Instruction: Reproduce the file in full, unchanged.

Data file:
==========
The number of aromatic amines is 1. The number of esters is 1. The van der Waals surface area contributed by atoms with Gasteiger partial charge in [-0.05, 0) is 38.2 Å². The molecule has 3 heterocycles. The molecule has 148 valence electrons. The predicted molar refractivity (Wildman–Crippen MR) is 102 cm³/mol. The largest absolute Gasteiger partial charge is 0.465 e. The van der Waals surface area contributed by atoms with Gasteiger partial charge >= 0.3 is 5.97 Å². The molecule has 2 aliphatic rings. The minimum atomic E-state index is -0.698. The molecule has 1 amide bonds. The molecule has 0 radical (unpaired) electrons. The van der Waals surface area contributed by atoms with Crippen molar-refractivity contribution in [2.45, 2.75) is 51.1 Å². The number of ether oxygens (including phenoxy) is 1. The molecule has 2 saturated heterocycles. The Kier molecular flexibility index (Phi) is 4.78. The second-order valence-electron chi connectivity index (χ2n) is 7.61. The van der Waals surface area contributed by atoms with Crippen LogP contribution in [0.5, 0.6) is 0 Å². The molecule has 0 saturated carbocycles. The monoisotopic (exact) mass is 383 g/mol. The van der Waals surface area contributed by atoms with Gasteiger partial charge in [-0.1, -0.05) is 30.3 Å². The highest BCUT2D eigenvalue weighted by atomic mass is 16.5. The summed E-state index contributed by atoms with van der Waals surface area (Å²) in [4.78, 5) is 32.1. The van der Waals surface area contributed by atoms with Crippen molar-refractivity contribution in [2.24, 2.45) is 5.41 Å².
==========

The number of aromatic amines is 1. The number of esters is 1. The van der Waals surface area contributed by atoms with Gasteiger partial charge in [-0.05, 0) is 38.2 Å². The molecule has 3 heterocycles. The molecule has 148 valence electrons. The predicted molar refractivity (Wildman–Crippen MR) is 102 cm³/mol. The largest absolute Gasteiger partial charge is 0.465 e. The van der Waals surface area contributed by atoms with Gasteiger partial charge >= 0.3 is 5.97 Å². The molecule has 2 aliphatic rings. The minimum atomic E-state index is -0.698. The molecule has 1 amide bonds. The molecule has 0 radical (unpaired) electrons. The van der Waals surface area contributed by atoms with Crippen molar-refractivity contribution in [2.45, 2.75) is 51.1 Å². The number of ether oxygens (including phenoxy) is 1. The molecule has 2 saturated heterocycles. The Kier molecular flexibility index (Phi) is 4.78. The second-order valence-electron chi connectivity index (χ2n) is 7.61. The van der Waals surface area contributed by atoms with Crippen LogP contribution in [0.5, 0.6) is 0 Å². The molecule has 0 saturated carbocycles. The monoisotopic (exact) mass is 383 g/mol. The van der Waals surface area contributed by atoms with Gasteiger partial charge in [-0.1, -0.05) is 30.3 Å². The highest BCUT2D eigenvalue weighted by atomic mass is 16.5. The summed E-state index contributed by atoms with van der Waals surface area (Å²) in [4.78, 5) is 32.1. The van der Waals surface area contributed by atoms with Crippen molar-refractivity contribution in [2.24, 2.45) is 5.41 Å².